ADEN – U.S. military planes killed dozens of fighters at an al-Qaida affiliate's training camp in a mountainous region of Yemen, the Pentagon said Tuesday. The raids came almost one year since the Saudi-led Arab coalition launched its bombing campaign against Iran-backed Shiite rebels who challenged the authority of the Yemeni government and seized much of the country. Yemeni government and tribal officials had earlier said Saudi-led airstrikes killed or wounded dozens at a training camp in Hajr, west of Hadramawt's provincial capital Mukalla. The early morning raid at a camp used by "more than 70? al-Qaida in the Arabian Peninsula fighters "deals a blow to AQAP's ability to use Yemen as a base for attacks that threaten U.S. persons," Pentagon spokesman Peter Cook said in a statement. "We continue to assess the results of the operation, but our initial assessment is that dozens of AQAP fighters have been removed from the battlefield," Cook said.
ADEN – A wave of suicide bombings targeting Yemeni troops killed at least 35 people Monday in the southeastern city of Mukalla, officials said, in attacks claimed by the Islamic State group. The capital of Hadramawt province, Mukalla had been under the control of al-Qaida for one year until pro-government troops backed by a Saudi-led coalition recaptured the city in April. But Islamic State claimed responsibility for the attacks, saying in a statement that eight of its suicide bombers killed 50 members of Yemen's security forces, according to U.S.-based monitor SITE Intelligence Group. The governor of the vast province, Ahmed Saeed bin Breyk, told AFP previously that Mukalla had "witnessed five suicide attacks in four areas. Three simultaneous bombings hit security checkpoints in the coastal city at sunset, just as troops fasting during the holy Muslim month of Ramadan were breaking their fast, a security official said.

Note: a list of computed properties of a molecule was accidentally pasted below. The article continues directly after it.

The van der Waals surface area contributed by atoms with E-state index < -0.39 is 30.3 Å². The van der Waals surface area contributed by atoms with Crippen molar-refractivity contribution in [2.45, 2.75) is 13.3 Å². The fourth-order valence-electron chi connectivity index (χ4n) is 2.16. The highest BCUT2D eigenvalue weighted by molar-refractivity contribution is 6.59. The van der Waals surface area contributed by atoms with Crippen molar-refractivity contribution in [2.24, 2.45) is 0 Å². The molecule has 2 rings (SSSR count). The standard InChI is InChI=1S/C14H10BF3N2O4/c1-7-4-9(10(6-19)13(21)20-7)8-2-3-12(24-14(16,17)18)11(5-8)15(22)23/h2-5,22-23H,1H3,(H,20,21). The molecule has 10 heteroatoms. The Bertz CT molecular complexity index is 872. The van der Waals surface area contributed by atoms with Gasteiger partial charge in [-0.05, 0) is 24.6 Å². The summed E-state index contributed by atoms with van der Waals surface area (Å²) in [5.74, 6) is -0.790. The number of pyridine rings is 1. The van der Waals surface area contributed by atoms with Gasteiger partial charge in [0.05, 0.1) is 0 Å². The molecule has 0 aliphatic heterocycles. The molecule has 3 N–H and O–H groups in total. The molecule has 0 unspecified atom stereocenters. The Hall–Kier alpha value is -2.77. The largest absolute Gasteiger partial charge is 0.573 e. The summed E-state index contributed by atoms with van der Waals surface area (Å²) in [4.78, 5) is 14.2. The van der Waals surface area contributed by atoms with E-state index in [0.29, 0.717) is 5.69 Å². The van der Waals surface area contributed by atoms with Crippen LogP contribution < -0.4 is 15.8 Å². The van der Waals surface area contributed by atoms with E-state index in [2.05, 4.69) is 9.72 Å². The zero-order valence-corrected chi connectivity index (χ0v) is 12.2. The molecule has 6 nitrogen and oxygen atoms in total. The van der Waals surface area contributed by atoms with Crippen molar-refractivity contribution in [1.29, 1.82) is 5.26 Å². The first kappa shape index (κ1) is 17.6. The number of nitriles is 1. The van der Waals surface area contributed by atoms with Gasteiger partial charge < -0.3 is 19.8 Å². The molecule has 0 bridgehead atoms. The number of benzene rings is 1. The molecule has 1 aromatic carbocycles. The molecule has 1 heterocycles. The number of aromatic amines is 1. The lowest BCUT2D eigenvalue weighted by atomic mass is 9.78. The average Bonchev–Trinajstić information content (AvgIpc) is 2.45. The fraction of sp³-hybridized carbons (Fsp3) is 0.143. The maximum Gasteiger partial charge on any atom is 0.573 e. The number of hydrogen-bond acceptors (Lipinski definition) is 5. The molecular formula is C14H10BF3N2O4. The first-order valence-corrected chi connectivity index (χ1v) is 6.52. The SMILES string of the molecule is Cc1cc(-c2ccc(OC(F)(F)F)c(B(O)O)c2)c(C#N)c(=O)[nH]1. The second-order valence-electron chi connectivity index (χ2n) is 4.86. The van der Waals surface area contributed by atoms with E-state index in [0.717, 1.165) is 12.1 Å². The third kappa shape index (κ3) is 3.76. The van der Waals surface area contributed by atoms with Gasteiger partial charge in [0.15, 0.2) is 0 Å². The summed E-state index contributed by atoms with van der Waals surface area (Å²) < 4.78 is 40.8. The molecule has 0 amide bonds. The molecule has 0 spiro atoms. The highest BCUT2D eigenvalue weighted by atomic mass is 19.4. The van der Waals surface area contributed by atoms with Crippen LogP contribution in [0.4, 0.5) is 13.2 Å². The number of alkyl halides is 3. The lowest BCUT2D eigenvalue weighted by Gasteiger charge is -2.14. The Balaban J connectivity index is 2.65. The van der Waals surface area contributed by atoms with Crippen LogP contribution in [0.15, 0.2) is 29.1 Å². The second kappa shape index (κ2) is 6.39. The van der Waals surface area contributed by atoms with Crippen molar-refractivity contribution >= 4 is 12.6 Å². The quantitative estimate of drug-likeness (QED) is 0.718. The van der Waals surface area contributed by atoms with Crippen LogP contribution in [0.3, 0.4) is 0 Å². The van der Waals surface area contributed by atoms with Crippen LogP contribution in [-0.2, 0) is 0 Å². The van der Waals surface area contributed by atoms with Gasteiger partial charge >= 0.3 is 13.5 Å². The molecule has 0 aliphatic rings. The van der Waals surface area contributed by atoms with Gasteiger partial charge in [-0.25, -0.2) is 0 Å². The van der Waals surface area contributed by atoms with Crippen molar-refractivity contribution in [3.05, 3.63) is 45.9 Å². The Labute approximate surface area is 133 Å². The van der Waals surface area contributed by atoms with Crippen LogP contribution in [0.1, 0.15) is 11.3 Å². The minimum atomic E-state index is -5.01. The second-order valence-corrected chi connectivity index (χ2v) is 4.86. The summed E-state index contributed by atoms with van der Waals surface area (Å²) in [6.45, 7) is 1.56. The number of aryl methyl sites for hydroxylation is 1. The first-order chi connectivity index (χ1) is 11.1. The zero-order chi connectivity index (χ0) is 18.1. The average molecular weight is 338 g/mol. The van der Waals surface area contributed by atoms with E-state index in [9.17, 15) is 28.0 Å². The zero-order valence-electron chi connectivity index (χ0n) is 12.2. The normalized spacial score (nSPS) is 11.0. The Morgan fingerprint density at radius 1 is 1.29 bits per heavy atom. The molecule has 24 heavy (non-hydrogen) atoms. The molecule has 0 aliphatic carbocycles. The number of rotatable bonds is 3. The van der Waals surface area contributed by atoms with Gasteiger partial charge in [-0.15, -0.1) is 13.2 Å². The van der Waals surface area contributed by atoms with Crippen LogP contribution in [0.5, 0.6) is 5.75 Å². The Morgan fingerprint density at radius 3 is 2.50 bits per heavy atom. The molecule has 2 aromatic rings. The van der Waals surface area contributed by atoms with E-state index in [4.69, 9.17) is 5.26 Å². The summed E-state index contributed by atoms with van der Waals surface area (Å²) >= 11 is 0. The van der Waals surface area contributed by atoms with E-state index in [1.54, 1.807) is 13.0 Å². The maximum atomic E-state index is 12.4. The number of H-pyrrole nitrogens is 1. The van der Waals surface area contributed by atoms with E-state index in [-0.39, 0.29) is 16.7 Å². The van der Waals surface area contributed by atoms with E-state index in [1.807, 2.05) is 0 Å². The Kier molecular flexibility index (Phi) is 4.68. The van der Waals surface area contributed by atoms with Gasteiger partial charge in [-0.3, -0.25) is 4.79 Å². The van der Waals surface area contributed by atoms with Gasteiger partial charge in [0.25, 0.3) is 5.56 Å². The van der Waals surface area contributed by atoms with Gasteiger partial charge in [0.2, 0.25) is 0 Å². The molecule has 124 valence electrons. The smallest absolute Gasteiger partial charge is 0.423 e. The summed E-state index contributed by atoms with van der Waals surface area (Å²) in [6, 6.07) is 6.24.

SANAA/ADEN – Suspected U.S. drone strikes have killed three alleged al-Qaida operatives in Yemen's southwestern Bayda province, security and tribal officials said, the first such killings reported in the country since Donald Trump assumed the U.S. presidency Friday. The two Saturday strikes killed Abu Anis al-Abi, an area field commander, and two others, the officials said, speaking on condition of anonymity as they were not authorized to release the information to journalists. U.S. drone strikes against suspected al-Qaida targets have been commonplace in the years since the Sept. 11, 2001, attacks on New York and Washington, as a retaliatory measure against the group. The use of unmanned aircraft as well as airstrikes in the Arab world's poorest country rose dramatically under President Barack Obama, with data from the Britain-based Bureau of Investigative Journalism showing spikes in attacks, especially in 2012 and 2016. On Thursday, U.S. intelligence officials said as many as 117 civilians had been killed in drone and other counterterror attacks in Pakistan, Yemen and elsewhere during Obama's presidency.
SANAA – U.S. forces carried out more than 20 airstrikes against al-Qaida in Yemen on Thursday, killing at least seven militants in the largest operation since a ground raid a month ago that left a Navy SEAL and more than two dozen Yemenis dead. The strikes targeted al-Qaida positions, weapons systems and equipment in a remote and mountainous area in central Yemen. Jeff Davis, a Pentagon spokesman, said the strikes were aimed at degrading the group's ability to "coordinate external terror attacks" and to limit its use of Yemen as a "safe space for terror plotting." Yemeni security officials told The Associated Press that U.S. jets and drones targeted at least six districts where the provinces of Bayda, Shabwa and Abyan meet. An official said the strikes killed seven al-Qaida militants in Shabwa and Abyan.